Two or more weeks before his death, the firebrand “Magufuli” was seen inaugurating Ubungo and Tazara flyovers. Then he just spirited away from the glare of public fora. Keen observers noted his absence in Sunday masses for two consecutive weeks, and alarmists were not disappointed in asking about his whereabouts. Nowhere during the last days of the Late President Magufuli did the government hint all was not well, encouraging the grapevine industry to dish out their versions of events.

Read related: John Pombe Magufuli: An Inquisition of His Legacy Over More Than 10 Years in Power.

In Nairobi, a major news daily claimed he was receiving treatment at a high-end Nairobi Hospital., At the same time, other papers suggested he was taken to South Africa or India for further treatment. As the government continued to muzzle the absolute truth, many began to suspect all was not well, and by the time there was the official announcement of his death, many had already known that he was no more!

The immortalization of national leaders can be retraced to the spirit of tradition before and after industrialization. One reason behind treating kings and chiefs as deity was a fear of instability. So, to deter rivals from overturning their chieftains, they worshipped their chiefs and Kings to look like gods that would live eternally, and when they died, it took many days or weeks to accept that they were too humane and capable of dying!

Another reason to delay informing the general public about the death of a national leader could be a fear of a vacuum as the transition was taking shape. Nature abhors a vacuum, so hiding the truth in the closet buys time to fix the delicate matter without fear of illegal intervention.

The post-President Magufuli transition had its share of intrigues, with some top government officials suggesting his successor could be another luminary, not necessarily the vice president as spelt out in the constitution. During his burial, we were accosted with the telltale that the transfer of power was anything but smooth.

During the farewell, President Dr Samia Suluhu Hassan in Dodoma reminded all of us she was the president of the female gender. All that gender assertiveness was unnecessary unless there was a quarrel during the power transfer. Even the top general during the Late President Magufuli’s burial at his final resting place, Chato, shared the military staunch position that they had strictly observed the spirit and the letter of the power handover process promulgated in the constitution inveighing top mandarins who could have been plotting to usurp power through unconstitutional means.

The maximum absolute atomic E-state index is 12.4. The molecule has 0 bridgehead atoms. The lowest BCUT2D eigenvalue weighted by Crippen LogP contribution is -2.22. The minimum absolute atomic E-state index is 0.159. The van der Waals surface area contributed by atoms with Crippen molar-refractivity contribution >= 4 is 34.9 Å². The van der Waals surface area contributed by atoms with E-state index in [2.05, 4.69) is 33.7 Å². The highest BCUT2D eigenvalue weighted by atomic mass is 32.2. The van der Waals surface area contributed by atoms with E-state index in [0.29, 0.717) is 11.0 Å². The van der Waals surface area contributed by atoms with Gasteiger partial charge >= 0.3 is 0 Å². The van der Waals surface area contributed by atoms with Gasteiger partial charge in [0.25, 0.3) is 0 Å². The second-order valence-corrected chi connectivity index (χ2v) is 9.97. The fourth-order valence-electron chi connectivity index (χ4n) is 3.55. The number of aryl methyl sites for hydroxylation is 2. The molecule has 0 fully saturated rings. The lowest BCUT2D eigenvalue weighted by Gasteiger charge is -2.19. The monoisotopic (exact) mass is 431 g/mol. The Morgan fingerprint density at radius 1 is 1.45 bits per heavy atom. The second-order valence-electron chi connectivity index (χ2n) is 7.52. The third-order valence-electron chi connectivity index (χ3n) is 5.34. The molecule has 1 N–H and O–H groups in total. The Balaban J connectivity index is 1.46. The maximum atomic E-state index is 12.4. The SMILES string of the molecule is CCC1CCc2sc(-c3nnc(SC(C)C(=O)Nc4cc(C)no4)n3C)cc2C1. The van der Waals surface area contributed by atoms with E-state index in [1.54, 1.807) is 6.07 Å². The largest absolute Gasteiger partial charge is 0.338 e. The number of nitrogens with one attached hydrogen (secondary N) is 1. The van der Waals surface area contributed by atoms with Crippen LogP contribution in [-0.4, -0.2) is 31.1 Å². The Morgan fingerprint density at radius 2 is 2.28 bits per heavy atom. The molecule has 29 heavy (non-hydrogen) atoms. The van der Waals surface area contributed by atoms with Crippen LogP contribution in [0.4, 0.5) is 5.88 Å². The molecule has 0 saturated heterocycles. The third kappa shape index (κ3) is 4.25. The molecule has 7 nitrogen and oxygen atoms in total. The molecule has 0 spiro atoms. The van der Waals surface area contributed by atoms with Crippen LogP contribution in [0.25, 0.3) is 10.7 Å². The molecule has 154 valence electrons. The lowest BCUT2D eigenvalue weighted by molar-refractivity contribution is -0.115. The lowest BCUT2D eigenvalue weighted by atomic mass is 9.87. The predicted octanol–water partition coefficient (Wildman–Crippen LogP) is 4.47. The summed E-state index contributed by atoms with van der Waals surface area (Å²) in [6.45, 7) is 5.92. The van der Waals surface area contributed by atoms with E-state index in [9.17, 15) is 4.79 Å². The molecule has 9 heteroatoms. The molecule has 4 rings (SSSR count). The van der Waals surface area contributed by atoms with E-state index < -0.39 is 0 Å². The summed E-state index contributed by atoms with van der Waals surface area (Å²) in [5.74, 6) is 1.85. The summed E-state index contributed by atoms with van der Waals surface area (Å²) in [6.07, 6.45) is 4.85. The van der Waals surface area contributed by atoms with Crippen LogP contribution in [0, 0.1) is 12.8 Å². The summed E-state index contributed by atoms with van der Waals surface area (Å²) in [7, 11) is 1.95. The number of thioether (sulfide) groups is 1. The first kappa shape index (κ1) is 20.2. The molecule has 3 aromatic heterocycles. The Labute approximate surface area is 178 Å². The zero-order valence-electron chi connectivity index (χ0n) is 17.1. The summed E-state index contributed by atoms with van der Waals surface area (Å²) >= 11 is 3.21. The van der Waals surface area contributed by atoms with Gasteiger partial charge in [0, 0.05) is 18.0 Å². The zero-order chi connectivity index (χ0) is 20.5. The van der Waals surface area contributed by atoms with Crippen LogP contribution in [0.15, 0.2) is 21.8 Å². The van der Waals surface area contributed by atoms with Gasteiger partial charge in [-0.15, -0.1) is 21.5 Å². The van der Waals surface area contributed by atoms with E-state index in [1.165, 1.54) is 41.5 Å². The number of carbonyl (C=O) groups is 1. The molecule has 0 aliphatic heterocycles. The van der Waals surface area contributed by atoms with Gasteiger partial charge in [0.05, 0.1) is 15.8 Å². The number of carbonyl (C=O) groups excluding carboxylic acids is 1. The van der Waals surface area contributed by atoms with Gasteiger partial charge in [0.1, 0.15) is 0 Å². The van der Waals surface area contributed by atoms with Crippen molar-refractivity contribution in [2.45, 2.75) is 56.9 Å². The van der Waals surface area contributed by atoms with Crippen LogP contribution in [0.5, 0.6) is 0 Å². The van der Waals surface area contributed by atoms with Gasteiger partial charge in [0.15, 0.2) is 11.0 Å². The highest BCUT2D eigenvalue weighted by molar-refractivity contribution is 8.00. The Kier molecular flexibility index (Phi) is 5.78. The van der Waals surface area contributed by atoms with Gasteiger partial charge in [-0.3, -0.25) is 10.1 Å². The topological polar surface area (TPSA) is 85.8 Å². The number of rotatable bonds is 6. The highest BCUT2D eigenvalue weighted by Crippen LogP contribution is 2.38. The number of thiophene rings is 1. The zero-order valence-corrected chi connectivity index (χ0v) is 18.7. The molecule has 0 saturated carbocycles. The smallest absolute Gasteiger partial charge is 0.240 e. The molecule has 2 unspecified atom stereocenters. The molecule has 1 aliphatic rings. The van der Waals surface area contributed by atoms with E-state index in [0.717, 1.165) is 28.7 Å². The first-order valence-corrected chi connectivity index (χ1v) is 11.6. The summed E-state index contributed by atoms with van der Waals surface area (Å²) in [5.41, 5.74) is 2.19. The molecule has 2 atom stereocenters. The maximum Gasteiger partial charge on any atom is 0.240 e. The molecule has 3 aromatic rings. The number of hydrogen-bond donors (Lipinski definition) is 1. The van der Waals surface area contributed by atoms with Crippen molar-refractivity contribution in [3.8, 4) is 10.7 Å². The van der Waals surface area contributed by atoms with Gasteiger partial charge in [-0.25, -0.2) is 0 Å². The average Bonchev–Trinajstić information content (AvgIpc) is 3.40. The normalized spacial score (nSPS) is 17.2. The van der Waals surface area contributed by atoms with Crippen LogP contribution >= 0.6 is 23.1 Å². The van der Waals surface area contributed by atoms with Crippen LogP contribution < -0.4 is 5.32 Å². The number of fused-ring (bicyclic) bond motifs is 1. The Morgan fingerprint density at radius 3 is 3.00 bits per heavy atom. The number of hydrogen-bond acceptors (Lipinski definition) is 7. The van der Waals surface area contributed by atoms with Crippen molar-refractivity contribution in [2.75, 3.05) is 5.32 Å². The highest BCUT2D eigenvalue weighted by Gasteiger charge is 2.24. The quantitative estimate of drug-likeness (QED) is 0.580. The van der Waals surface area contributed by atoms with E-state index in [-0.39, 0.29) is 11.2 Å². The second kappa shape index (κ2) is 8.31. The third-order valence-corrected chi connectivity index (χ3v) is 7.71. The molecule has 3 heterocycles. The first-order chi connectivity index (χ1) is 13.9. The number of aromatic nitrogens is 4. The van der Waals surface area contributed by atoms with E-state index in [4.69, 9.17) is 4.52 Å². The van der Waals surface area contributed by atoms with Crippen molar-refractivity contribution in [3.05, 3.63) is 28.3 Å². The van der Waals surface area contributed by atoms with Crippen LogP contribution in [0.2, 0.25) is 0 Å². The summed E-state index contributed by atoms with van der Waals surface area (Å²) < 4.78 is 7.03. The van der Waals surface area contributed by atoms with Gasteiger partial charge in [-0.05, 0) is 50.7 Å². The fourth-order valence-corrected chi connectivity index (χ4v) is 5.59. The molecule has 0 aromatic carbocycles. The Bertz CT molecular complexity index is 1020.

The official visit of the vice president to a far-flung country in South Korea was kept in a closet, providing ample room for conspiracy theories to suggest he was in an Intensive Care Unit (ICU), which was later vehemently denied. The vice president took time to clear the air after his return, but many pundits wondered why he was destined to inaugurate certain events, and he was a no-show up, fomenting guessing of his whereabouts.

Had his official visit been made public with the TBC 1 covering it in the full glare of video content, nobody in their right mind would have dreamt of picking a lie without being rebuked by the official podcasts. Since his official visit was a well-guarded secret, few believed our vice president when he reassured us he was well and sound. Many still believe his reassurance was part and parcel of a significant public cover-up and spinning to hide his medical attention was behind that trip, rightly or otherwise.

So, during the transitional stage, there could be a legitimate reason to defer the announcement of the demise of a sitting president to address any turmoil that may arise as power mongers attempt to upend a constitutional mandate of power transfer.

While there could be legitimate reasons to delay informing the general public of the health status of leaders, that parameter ought to be traded with the right of the general public to get the truth from the horse’s mouth rather than being bombarded with false news by the notorious Netizens that may look believable when first told unnecessary inflicting traumas and untold anxieties.

The author is a Development Administration specialist in Tanzania with over 30 years of practical experience, and has been penning down a number of articles in local printing and digital newspapers for some time now.